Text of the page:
Eggs and cholesterol

Eggs and cholesterol Eggs and cholesterol

In the past, it was thought that foods that contain cholesterol – such as eggs – contributed to blood cholesterol levels and should be avoided. However, scientific consensus now shows that this is not the case. It’s time to bust the myths on eggs and cholesterol, because by avoiding them, we’re missing out on some great benefits! So, is it true that eggs increase cholesterol? Let’s find out.

Do eggs raise your cholesterol levels?

Eggs have cholesterol in them, but the cholesterol in food does not usually lead to elevated cholesterol levels in the blood. So although people worry about dietary cholesterol in foods like egg and cholesterol levels, (according to Heart UK) for most people, it is saturated fat that has much more of an impact* and what we should be cutting down on. The exception is people with the genetic condition Familial Hypercholesterolaemia who may also need to keep an eye on their dietary cholesterol intake.

So, are eggs good for you?

This is great news because eggs are a relatively cheap source of high-quality protein and could be described as a nutrition powerhouse! As well as being a great source of protein, eggs also contain many other helpful vitamins and minerals – to find out more about this, check out the NHS page on eggs here.

Getting the best from eggs

Eggs can form part of a healthy, balanced diet, but preparing them in a healthy way is important if you’re trying to maintain desirable cholesterol levels. Scrambled eggs, for example, can often contain lots of butter, which is high in saturated fat. Frying an egg, meanwhile, can increase their fat content by up to 50%, according to the NHS website. Here are five top tips for preparing eggs healthily:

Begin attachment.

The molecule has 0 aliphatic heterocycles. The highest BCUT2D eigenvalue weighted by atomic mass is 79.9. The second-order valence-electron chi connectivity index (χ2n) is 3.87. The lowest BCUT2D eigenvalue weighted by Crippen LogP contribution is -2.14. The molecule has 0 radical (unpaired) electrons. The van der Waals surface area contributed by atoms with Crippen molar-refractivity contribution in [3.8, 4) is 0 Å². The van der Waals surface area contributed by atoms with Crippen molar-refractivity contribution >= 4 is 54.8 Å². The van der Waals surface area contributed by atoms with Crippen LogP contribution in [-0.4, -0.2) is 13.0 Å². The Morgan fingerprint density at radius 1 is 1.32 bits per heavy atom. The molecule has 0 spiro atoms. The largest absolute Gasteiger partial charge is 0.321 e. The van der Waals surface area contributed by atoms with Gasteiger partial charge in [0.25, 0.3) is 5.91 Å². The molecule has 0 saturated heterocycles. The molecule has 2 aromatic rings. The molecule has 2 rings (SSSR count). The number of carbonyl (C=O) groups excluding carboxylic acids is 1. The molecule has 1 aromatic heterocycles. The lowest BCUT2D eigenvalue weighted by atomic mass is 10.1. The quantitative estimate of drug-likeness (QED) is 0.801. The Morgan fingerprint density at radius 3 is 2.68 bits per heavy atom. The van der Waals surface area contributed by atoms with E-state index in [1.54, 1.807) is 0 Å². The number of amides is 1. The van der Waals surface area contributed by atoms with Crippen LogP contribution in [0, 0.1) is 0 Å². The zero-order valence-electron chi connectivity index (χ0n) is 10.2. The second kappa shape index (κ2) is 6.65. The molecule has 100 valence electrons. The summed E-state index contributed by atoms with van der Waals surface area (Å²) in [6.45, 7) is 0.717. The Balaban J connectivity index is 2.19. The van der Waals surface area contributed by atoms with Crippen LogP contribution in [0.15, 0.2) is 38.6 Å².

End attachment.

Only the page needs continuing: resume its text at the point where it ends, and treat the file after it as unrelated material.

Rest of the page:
• The best ways to prepare eggs are boiling and poaching, as these methods don’t involve adding extra fat. The trick to perfect poached eggs is to use only about an inch of water, keep it just simmering so it doesn’t break the egg apart, and add a drop of vinegar to bind the egg and enhance its flavour.
  • You can also poach eggs in chunky soups and stews for a substantial meal. Try cooking chopped peppers, courgette, and red onion in chopped tomatoes and a little paprika, then making wells in the mixture and cracking in some eggs. Cook until done but just soft, maybe grilling for the final minute or two.
  • Eggs on toast are a classic breakfast or easy dinner. Make this meal healthier by choosing wholegrain brown bread for extra fibre, and replacing the butter on your toast with Flora ProActiv spread if you’d like to help lower cholesterol.
  • You can avoid high levels of saturated fats in your scrambled eggs by cooking them with a small amount of vegetable oil, rather than butter. You can make them without milk too, but if you prefer them with a looser texture, use skimmed milk or unsweetened soy milk instead of full fat, as these contain less saturated fat.
  • Quiche is a delicious picnic staple, but pastry usually contains lots of butter. Luckily, you can easily make crust-less mini-quiches by greasing a non-stick muffin tin with a small amount of vegetable oil, and pouring your egg mixture straight into the cups. You can also make your pastry with a vegetable based spread instead of butter to reduce the saturated fat content significantly.

Eggs are nutritious, economical, and delicious, so don’t let outdated ideas about eggs and cholesterol content put you off enjoying them. Prepare them in healthy ways, and eggs can become an important part of a balanced and varied diet.

*Replacing saturated fats with unsaturated fats in the diet has been shown to lower blood cholesterol. High cholesterol is a risk factor in the development of coronary heart disease. There are many risk factors for coronary heart disease and it is important to take care of all of them to reduce the overall risk of it.